First in Flight

Last March, when Army private Brandon Hughey, of San Angelo, deserted to Canada, some Texans openly called for his execution. But three months later, Hughey is very much alive—and hoping more soldiers will follow his lead.

ST. CATHARINES, ONTARIO, A TOWN of 130,000 residents twenty minutes northwest of Niagara Falls, New York, is no stranger to fleeing Americans. It was the first stop for slaves brought into Canada by the Underground Railroad in the 1800’s. Thanks in part to the Toronto Anti-Draft Programme, it is still home to a number of Americans who left the U.S. to avoid Vietnam. And for the time being, the quaint town known in Canada as the Garden City is home to San Angelo’s Brandon Hughey, the second known American—and the only Texan—to desert the Army since the war in Iraq began, in March 2003.

Hughey, an eighteen-year-old former private from the 1st Cavalry Division in Fort Hood, fled his unit on March 1 of this year, the night before he was scheduled to deploy to Iraq. Since then he’s been embraced by the international anti-war community and become a minor celebrity in his new country. A Canadian Broadcasting Company news show filmed his border crossing, and about a dozen newspapers reported, often sympathetically, on his saga. “Deserter Treads on Slaves’ Path: St. Catharines, Ont., Is Again Sheltering Fleeing Americans,” shouted a headline in Canada’s National Post. Supporters in St. Catharines helped him set up a Web site— brandonhughey.org—to express his views. Peace activists invited him to speak at anti-war rallies. He had little money and no work permit, but a Quaker couple who housed draft dodgers during the Vietnam War, Rose Marie Cipryk and Don Alexander, agreed to take him in. He’s been living with them ever since.

In May I sat down with Hughey at a diner in St. Catharines for breakfast. He was quiet and articulate, if slightly nervous, often looking at the table as he answered questions. Although he was open to discussing his plight, he was clearly less interested in talking about the details of his escape than in making the case for its necessity. “I don’t want to sound rude,” he interjected after I asked him to describe his flight north, “but are we going to discuss any of the issues? Because I have done this before, and the stories didn’t discuss the Army or why I left. Okay. Sorry to interrupt.”

Hughey has argued at length on his Web site that he was prepared for combat but fled because he believes Operation Iraqi Freedom is a violation of international law, a war never approved by the United Nations. Following that logic, Hughey and his attorney, Jeffry House, who himself moved to Canada from Wisconsin to avoid the Vietnam War draft and is currently working as a human rights lawyer in Toronto, reason that he is guilty only of doing what they say the soldiers being investigated in the Abu Ghraib prison scandal failed to do: refuse an illegal order. The two are now hoping to persuade the Canadian Immigration and Refugee Board to grant him refugee status; to do so, House will have to convince the panel that if Hughey returns home he will face persecution.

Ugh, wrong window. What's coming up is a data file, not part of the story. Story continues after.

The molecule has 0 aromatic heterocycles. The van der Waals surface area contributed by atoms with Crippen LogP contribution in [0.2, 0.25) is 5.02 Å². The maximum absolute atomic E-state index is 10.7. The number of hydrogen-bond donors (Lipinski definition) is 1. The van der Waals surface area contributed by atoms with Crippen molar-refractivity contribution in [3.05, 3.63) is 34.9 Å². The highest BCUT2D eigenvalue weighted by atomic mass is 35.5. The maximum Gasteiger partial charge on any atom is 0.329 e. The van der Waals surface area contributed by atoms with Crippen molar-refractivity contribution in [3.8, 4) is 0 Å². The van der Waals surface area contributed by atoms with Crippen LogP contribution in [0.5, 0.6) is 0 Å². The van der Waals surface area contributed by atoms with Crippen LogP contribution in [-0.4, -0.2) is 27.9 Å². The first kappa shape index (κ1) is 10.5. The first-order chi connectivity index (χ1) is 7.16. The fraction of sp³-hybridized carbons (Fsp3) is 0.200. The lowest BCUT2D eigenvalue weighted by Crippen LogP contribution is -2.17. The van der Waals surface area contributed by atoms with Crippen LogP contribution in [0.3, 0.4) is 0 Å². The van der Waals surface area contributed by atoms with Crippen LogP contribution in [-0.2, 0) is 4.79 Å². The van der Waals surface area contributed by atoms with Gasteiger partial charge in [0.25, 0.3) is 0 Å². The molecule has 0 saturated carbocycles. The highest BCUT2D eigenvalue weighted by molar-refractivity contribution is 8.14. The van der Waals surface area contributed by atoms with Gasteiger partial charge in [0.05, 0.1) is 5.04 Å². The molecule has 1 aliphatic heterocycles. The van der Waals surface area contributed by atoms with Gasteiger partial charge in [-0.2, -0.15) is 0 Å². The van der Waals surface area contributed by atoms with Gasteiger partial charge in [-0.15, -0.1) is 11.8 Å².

That shouldn’t be too difficult a task. If Hughey were to set foot again in his home state anytime soon, persecution might be the least of his worries. Reaction to his story here has mostly ranged from angry to murderous, with some residents calling on the government to execute the former soldier. (During a time of war, a deserter can still face capital punishment, though the most likely sentence would be up to five years’ imprisonment.) “If I sat at his court-martial today,” wrote one reader in response to a front-page article about Hughey in the San Antonio Express-News, “I would recommend the ultimate punishment, death. He deserves it!” Another reader was more direct: “He should be brought back and shot.” But Hughey wouldn’t need to move as far south as Texas to face hostility. When I crossed the U.S. border to visit him, a guard asked about the purpose of my trip. “So he’s hiding in St. Catharines?” he said in response. “Why don’t you bring him back here? I’d love to get ahold of that little shit.”

Hughey told me he has received e-mails from hundreds of critics like the ones who wrote to the Express-News. But he said he’s also been sent letters from Texans who support his actions. “I want to thank you,” wrote a woman from Midland, “for your courage in refusing to obey orders that you knew in your heart and soul to be morally wrong.” “There are people here in the States that understand what you had to do,” wrote a resident of Dallas, who said that he had considered moving to Canada during the Vietnam War, when he was eighteen. “The war in Iraq is an illegal, unjust military action on the part of the United States.”

Despite all the anger directed toward Hughey, letters like these make him believe that it won’t be long until there are other soldiers joining him. “I think public opinion is going to change just as it did for the Vietnam War,” he said. “And a lot of soldiers will desert to Canada, especially if a draft is reinstated. It’s going to be harder this time than it was in the sixties, but that’s basically what I’m going to try to do. I want to set a precedent.”

FEW PEOPLE WHO KNEW BRANDON HUGHEY in high school would have ever predicted that he would go on to become viewed internationally as both a brave hero and a spineless coward. He had always been a quiet, independent kid who flew under the principal’s radar—smart but not a show-off, making A’s and B’s without cracking a book. His main love was cars, and he entered a work-study program bagging groceries at Albertsons so he could save up $3,500 to buy an ‘87 Pontiac Firebird. His only real goal was to go to college, a dream he shared with his father, David, a data processor who’d raised Brandon and his younger brother, Brian, alone. But while Brandon

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